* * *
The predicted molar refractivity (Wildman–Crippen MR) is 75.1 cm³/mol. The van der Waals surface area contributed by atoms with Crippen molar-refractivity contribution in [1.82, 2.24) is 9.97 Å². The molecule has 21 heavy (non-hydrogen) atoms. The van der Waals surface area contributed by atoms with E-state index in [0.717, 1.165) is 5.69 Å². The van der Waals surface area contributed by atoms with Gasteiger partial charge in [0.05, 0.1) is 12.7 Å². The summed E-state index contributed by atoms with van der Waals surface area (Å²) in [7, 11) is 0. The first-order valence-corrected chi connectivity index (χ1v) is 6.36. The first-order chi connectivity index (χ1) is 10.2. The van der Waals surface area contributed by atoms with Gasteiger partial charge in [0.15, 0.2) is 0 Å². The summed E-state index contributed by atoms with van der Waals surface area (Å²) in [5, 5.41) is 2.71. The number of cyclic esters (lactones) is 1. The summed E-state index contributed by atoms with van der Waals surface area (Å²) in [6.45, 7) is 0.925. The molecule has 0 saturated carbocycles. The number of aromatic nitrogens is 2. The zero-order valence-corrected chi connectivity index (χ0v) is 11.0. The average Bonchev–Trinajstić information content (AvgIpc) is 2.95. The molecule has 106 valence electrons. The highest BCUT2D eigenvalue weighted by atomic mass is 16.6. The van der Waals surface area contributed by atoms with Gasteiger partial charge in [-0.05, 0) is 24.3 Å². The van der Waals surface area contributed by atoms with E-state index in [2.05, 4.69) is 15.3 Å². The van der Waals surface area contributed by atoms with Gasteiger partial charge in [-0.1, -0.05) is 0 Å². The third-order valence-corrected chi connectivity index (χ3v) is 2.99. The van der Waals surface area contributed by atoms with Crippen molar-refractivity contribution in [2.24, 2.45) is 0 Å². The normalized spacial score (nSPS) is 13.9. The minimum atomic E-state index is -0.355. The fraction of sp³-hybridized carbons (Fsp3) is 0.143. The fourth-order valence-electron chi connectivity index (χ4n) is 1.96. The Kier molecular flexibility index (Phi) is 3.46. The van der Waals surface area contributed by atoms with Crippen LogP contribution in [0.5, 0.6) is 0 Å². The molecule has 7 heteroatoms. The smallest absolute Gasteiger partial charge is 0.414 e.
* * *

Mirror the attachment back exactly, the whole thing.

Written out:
The predicted molar refractivity (Wildman–Crippen MR) is 75.1 cm³/mol. The van der Waals surface area contributed by atoms with Crippen molar-refractivity contribution in [1.82, 2.24) is 9.97 Å². The molecule has 21 heavy (non-hydrogen) atoms. The van der Waals surface area contributed by atoms with E-state index in [0.717, 1.165) is 5.69 Å². The van der Waals surface area contributed by atoms with Gasteiger partial charge in [0.05, 0.1) is 12.7 Å². The summed E-state index contributed by atoms with van der Waals surface area (Å²) in [7, 11) is 0. The first-order valence-corrected chi connectivity index (χ1v) is 6.36. The first-order chi connectivity index (χ1) is 10.2. The van der Waals surface area contributed by atoms with Gasteiger partial charge in [0.15, 0.2) is 0 Å². The summed E-state index contributed by atoms with van der Waals surface area (Å²) in [5, 5.41) is 2.71. The number of cyclic esters (lactones) is 1. The summed E-state index contributed by atoms with van der Waals surface area (Å²) in [6.45, 7) is 0.925. The molecule has 0 saturated carbocycles. The number of aromatic nitrogens is 2. The zero-order valence-corrected chi connectivity index (χ0v) is 11.0. The average Bonchev–Trinajstić information content (AvgIpc) is 2.95. The molecule has 106 valence electrons. The highest BCUT2D eigenvalue weighted by atomic mass is 16.6. The van der Waals surface area contributed by atoms with Gasteiger partial charge in [-0.05, 0) is 24.3 Å². The van der Waals surface area contributed by atoms with E-state index in [2.05, 4.69) is 15.3 Å². The van der Waals surface area contributed by atoms with Gasteiger partial charge in [-0.1, -0.05) is 0 Å². The third-order valence-corrected chi connectivity index (χ3v) is 2.99. The van der Waals surface area contributed by atoms with Crippen molar-refractivity contribution in [2.24, 2.45) is 0 Å². The normalized spacial score (nSPS) is 13.9. The minimum atomic E-state index is -0.355. The fraction of sp³-hybridized carbons (Fsp3) is 0.143. The fourth-order valence-electron chi connectivity index (χ4n) is 1.96. The Kier molecular flexibility index (Phi) is 3.46. The van der Waals surface area contributed by atoms with Crippen LogP contribution in [0.5, 0.6) is 0 Å². The molecule has 7 heteroatoms. The smallest absolute Gasteiger partial charge is 0.414 e.